Illustration: Rocco Fazzari
When Julia Gillard got the news of her father's death and left the APEC summit in Russia early to return to her family, the host made a point of passing on his condolences.
"President Putin was very anxious to telephone Prime Minister Gillard and he was able to talk to her and that was a source of comfort," according to the Trade Minister, Craig Emerson, who deputised for her.
We have to assume this was Emerson at his diplomatic best, for who could take comfort from Vladimir Putin? The chest-baring former KGB officer leads a government of increasingly ugly repression and cronyism.
Even Madonna noticed the case of Pussy Riot. She had been silent as Russian journalists and human rights activists were mysteriously murdered in recent years and as Putin's party committed electoral fraud.
But the ageing American singer was moved to protest against the two-year jail term for the punk girl band on charges of hooliganism after they staged a protest against Putin in a Russian Orthodox church. The case was widely decried for illustrating the politicisation of the justice system. It was really just an attention-getter for the world for a much wider and deeper turn to authoritarianism under Putin.
Putin circumvented the constitutional ban on remaining in the presidency by installing a puppet president, Dmitry Medvedev, from 2008 to this year. It was a cunning manoeuvre and quite legal.
But even before Putin cast pretence aside and returned to the presidency himself four months ago in a rigged election, the then US defence secretary Robert Gates had lamented that "democracy has disappeared" in Russia.
He said the government was "an oligarchy run by the security services", according to US official cables published by WikiLeaks.
When Putin went to the polls in March, he claimed to have won 63.8 per cent of the vote, but an independent non-government election scrutineer, the Golos Association, found the figure was 50.75 per cent.
The authorities are increasingly intolerant of protest. The tens of thousands who had turned out despite freezing weather to object to the fraudulent December election - one man in the crowd sported a frozen beard dangling icicles - were closely marshalled but tolerated.
When demonstrators turned out to complain about Putin's inauguration in May, the police launched baton attacks, more than 450 protesters were arrested and 17 hospitalised. Putin's spokesman said he regretted the demonstrators had not been treated more harshly.
Since then, tough new laws against protest have been passed by the Duma and opposition leaders' homes have been raided. While one new law has eased the registration of political parties, another forbids the creation of coalitions, effectively preventing the emergence of a united opposition.
The former world chess champion Garry Kasparov, now leader of a pro-democracy group United Civil Front, gives a first-hand account of the treatment of dissenters.
Standing outside the courtroom where the members of Pussy Riot were on trial, he took questions from reporters, when "Suddenly, I was dragged away by a group of police. The men refused to tell me why I was being arrested and shoved me into a police van. When I got up to again ask why I had been detained, things turned violent.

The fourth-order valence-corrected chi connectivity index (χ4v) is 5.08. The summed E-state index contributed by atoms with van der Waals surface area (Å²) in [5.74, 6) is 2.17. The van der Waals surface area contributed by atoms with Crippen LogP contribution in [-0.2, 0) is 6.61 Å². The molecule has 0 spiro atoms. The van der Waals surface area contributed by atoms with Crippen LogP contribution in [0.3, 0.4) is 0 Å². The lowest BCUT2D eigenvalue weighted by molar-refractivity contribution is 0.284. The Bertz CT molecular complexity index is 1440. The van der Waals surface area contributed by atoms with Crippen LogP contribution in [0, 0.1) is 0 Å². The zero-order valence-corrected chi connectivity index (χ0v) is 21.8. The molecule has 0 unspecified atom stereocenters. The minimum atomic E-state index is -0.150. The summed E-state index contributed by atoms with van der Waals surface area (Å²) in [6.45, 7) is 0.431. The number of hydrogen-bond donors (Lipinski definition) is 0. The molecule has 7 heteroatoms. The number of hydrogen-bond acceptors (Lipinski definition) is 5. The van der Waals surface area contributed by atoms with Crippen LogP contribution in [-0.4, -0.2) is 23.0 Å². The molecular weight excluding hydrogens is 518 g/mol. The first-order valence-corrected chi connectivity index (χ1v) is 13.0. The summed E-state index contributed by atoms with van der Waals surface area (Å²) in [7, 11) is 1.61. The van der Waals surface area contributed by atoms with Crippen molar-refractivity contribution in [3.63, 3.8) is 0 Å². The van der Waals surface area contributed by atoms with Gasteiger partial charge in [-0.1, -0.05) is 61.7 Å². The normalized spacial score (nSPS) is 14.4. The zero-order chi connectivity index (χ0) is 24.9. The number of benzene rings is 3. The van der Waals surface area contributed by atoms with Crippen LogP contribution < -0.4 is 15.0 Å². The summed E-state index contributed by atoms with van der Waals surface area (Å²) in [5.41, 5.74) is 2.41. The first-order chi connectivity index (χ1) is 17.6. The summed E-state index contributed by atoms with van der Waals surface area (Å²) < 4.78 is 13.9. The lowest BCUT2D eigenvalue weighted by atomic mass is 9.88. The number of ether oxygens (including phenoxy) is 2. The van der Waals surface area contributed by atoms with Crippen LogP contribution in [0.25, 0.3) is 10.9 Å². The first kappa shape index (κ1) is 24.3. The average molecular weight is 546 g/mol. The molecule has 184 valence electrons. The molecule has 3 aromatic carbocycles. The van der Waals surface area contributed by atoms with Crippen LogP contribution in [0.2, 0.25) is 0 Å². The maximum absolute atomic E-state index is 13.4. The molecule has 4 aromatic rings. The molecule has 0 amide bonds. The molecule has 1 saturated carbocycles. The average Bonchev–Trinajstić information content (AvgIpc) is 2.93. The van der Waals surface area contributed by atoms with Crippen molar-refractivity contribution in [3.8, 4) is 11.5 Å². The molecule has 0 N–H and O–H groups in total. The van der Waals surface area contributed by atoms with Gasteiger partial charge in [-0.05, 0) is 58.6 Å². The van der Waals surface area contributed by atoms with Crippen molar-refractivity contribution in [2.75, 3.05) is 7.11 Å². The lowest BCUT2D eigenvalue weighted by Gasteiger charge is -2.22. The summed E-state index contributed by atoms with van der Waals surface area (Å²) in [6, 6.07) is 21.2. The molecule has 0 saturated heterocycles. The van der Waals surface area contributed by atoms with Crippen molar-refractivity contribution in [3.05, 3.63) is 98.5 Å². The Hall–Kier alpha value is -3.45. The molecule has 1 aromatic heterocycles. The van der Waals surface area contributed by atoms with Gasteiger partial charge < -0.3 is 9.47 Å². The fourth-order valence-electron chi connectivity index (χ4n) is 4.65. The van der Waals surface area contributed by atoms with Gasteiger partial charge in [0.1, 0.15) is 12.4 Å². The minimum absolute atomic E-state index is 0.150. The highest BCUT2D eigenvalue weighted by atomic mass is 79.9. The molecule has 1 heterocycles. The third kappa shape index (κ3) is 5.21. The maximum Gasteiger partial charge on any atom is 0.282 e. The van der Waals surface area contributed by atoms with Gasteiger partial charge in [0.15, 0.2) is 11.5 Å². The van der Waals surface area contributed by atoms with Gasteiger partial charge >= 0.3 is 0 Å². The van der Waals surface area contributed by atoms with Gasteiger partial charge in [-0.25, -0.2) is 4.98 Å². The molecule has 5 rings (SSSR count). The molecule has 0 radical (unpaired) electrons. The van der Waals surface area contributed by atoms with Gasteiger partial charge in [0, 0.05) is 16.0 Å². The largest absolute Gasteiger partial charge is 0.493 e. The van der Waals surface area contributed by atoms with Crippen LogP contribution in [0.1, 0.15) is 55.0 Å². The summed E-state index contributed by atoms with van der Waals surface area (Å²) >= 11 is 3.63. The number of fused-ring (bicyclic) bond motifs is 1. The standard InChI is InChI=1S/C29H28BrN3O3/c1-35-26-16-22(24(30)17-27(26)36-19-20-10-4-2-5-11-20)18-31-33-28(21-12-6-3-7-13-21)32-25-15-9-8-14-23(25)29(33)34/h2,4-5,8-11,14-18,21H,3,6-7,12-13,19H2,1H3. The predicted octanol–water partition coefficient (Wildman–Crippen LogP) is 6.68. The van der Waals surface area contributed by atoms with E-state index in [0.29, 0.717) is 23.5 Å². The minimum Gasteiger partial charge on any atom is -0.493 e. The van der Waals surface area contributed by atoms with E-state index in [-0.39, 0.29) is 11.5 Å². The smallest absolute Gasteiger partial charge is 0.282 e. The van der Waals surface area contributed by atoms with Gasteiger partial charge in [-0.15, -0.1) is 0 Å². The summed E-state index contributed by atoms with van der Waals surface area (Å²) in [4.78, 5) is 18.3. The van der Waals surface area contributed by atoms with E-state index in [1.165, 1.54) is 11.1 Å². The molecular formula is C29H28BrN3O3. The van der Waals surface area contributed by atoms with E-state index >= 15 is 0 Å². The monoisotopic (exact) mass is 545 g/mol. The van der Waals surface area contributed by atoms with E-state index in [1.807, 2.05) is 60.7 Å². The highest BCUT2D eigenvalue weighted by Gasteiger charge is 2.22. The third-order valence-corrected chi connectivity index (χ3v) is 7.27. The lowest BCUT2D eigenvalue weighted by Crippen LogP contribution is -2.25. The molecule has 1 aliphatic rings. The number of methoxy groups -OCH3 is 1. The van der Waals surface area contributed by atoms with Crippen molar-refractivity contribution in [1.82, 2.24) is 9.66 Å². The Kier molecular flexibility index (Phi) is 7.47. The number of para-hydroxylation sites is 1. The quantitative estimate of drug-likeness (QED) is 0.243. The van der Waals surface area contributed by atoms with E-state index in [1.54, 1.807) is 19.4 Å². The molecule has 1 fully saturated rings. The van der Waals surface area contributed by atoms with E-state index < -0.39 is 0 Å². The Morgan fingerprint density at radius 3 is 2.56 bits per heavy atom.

"I was restrained, choked and struck several times by a group of officers before being driven to the police station with dozens of other protesters. After several hours I was released, but not before they told me I was being criminally investigated for assaulting a police officer who claimed I had bitten him.
"In the past, Mr Putin's critics and enemies have been jailed on a wide variety of spurious criminal charges, from fraud to terrorism. But now the masks are off … the leaders of the free world are clearly capable of sleeping through any wake-up call."
There is more to it than that. Putin may be waging repression at home, but he is offering the outside world the sort of economic engagement that companies and governments want to see. This was on display at the APEC summit. The 21-country meeting was held in the Russian Pacific port city of Vladivostok to promote Putin's turn away from a stagnant Europe and towards the vibrant Asia-Pacific.
"The very principle of free trade is undergoing a crisis," Putin wrote in an op-ed published by The Wall Street Journal. "We suggest that the dialogue in Vladivostok focus on freeing up trade and investment flows to stimulate economic growth, taking into account new realities such as Russia's accession to the World Trade Organisation."
This is exactly what Asia-Pacific companies and governments, including Australia's, want to hear. Putin delivered, and chaired a meeting that took some modest but real steps to hold protectionism at bay. Putting Russia's territorial dispute with Tokyo aside, he also gave the go-ahead to a $7 billion new LNG plant in Siberia.
"Putin is impatient to open Russia's window to the East in Vladivostok, emulating Peter the Great, who once opened Russia's window to the West by founding St Petersburg," Kirill Muradov, from the National Research University of Moscow, wrote in East Asian Forum.
By offering the world a liberal trade and investment regime, Putin knows he will be able to deflect any real international action against his repression at home.
The US Republican candidate for the presidency, Mitt Romney, has promised that "Mr Putin will see a little less flexibility and more backbone" in his America, but this is very likely to be empty campaign rhetoric.
The sort of comfort Putin offers is increasingly likely to be of the kind Stalin offered. When the Russian dictator sent bodyguards to his mother's home one day to check on her, she fainted in fright. She presumed her son had sent assassins to kill her.
Peter Hartcher is the international editor.